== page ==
President Joe Biden said he wants to be the most pro-union president in history, and he actually met with you back in May. How did that conversation go, and are you involved in working with him at all?
Oh, you know, it was a good conversation. I mean, I wasn’t the only union president there at the time. It was several other unions, and we had a brief conversation about what’s the future for labor in this country. But as far as support, you know, I’m hoping that we will receive some more additional support as far as some of these laws that we have in this country and also just hold holding companies accountable.
I was reading an article in Common Dreams, and it noted that organized labor is particularly weak in the United States; less than 12% of workers are members of a union. Why do you think that is? And do you see any significant change coming?
Once again, these laws that have been in place since the 30s, they’re very outdated. They’re more company-valued than employee-valued. And we are now starting to see the change in that time. You know, we’re still in the beginning stages, starting since the pandemic, really, when workers were deemed essential. We are now realizing our value is a lot more. And I think the only way we can really get the protections that we want, the benefits and wages that we want as the working class, we’re now forming unions.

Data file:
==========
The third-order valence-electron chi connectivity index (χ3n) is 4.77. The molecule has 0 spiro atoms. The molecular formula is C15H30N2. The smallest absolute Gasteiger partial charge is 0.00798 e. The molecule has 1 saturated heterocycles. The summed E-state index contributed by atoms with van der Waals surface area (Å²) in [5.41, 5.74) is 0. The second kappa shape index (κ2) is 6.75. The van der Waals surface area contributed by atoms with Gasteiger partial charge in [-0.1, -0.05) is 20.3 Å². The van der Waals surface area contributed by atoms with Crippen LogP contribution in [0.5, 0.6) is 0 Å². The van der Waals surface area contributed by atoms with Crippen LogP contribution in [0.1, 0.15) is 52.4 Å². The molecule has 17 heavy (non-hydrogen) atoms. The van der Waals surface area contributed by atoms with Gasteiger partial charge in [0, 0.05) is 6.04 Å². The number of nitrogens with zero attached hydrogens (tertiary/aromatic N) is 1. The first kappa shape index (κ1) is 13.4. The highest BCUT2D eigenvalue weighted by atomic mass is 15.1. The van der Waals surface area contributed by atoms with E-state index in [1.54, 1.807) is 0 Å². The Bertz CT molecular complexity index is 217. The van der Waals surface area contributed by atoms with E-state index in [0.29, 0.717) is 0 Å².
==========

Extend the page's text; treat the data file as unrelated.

And that’s why we’re starting to see the uprising of these unions again – just like the Great Depression, COVID-19 is a catalyst for all these new movements, especially with the Amazon Labor Union, Starbucks, Trader Joe’s, Apple. The list goes on and on. You’re going to start to see these unionizing efforts all across the nation.
Some people think your win at Amazon marked a kind of a milestone in the new age of organized labor. What do you think?
Absolutely. You know, our victory definitely inspired millions across the country and if not the world – being able to unionize. One of the most powerful companies in modern day history, I believe this is just the beginning for something that’s going to be monumental in this country for labor. We have a really important role to play in this country, and I’m just proud to be a part of it.